Following the decrease of rebel activity in the Congo’s Equateur Province, UN troops and service agencies now battle random banditry, poaching, a cholera epidemic and other effects of dire poverty in the vast rainforest province of the Congo. In this post we share some highlights of the UN efforts as reported on the mission’s web site http://monusco.unmissions.org.
With the extension of the mandate for the world’s largest UN peacekeeping force for another year, there’s a much better chance that legislative and presidential elections will be held in late November this year. On a recent visit to the still ungoverned eastern Congo, MONUSCO’s (the UN mission’s official name) chief staff person Roger Meece declared, “I can assure you that everything is in place to provide security for the
upcoming elections.” Security as the priority for the UN was further signaled by Meece’s commemoration on September 18 of the 50th anniversary of UN Secretary General Dag Hammarsjkold’s death in a plane crash during the early period of post independence conflict in the Congo.
In a now peaceful Mbandaka, the UN’s anti mines unit recently organized and funded the scanning of an area around the Mbandaka airport for buried ordinance. Having declared the land safe, MONUSCO announced on September 6 that construction would begin on the construction of a new terminal for Mbandaka.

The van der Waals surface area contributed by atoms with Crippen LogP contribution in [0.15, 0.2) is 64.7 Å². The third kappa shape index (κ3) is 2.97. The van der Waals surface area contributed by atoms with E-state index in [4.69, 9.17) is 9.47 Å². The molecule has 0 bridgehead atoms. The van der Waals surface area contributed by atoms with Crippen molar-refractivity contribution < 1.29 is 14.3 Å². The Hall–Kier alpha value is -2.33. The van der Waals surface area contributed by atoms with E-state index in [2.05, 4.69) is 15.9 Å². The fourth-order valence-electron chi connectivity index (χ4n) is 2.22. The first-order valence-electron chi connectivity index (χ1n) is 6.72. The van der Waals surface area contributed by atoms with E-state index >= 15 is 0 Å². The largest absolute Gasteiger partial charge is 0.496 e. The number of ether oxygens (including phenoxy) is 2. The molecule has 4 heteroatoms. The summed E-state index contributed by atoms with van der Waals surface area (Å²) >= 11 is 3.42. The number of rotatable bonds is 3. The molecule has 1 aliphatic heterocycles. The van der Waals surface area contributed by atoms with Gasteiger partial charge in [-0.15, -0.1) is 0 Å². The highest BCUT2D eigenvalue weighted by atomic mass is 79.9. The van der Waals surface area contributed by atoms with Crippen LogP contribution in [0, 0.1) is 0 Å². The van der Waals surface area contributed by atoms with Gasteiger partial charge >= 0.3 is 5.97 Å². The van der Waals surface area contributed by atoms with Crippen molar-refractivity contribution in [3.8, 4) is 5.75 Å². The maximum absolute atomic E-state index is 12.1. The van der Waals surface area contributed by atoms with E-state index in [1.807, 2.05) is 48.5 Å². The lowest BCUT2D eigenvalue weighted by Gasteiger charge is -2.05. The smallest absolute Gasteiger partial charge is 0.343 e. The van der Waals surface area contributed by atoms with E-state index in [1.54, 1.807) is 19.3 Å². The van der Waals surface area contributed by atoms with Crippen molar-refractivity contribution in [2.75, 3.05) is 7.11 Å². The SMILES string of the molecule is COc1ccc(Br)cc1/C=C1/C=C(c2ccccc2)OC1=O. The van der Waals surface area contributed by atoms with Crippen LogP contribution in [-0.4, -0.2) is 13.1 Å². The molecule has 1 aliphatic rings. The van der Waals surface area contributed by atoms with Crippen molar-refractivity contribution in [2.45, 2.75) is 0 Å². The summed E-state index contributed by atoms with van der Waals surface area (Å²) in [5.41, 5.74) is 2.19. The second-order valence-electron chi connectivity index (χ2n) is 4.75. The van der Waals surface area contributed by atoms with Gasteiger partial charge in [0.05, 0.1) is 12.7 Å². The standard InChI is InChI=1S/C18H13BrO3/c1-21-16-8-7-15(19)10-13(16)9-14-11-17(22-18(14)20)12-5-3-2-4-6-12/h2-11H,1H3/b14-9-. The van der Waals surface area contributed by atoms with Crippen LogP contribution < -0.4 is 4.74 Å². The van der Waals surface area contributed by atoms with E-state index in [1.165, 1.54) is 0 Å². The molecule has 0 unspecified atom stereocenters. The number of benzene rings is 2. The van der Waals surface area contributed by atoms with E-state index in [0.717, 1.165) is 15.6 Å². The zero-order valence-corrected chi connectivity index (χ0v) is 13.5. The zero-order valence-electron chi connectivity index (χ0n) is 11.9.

Banditry and looting by armed former rebels continue to plague some parts of the province and UN investigators have accompanied Congolese police in efforts to maintain law and order in the villages of Ilenga and Bosenga not far from Mbandaka. To the south, poachers hunt elephants and prey on villagers in the remote Salonga National Park and surroundings despite deployment of the Congolese armed forces (FARDC) with UN advisors.
On the health front, the World Health Organization (WHO) reports that Equateur was hit hardest by the cholera outbreak in Congo this year. While cases are now on the decline, WHO figures show 1981 cases were treated in Equateur with 119 deaths in 8 of the province’s 20 health zones.
On the opening of the new school year in September, UNICEF promised to push Congo’s Ministry of Education to improve furnishings in primary school classrooms of those provinces where enrollment is below 75 % of the school age children. According to UNICEF figures, 1.2 million children have been newly enrolled in primary school in the six targeted provinces, with Equateur still having the lowest rate of enrollment in the country. One can hope that UNICEF’s efforts may also result in more regular payments for teachers in Equateur Province as well as outlays for classroom furniture. Currently, Equateur parents have to contribute to a fund in each school to keep teachers in the classroom.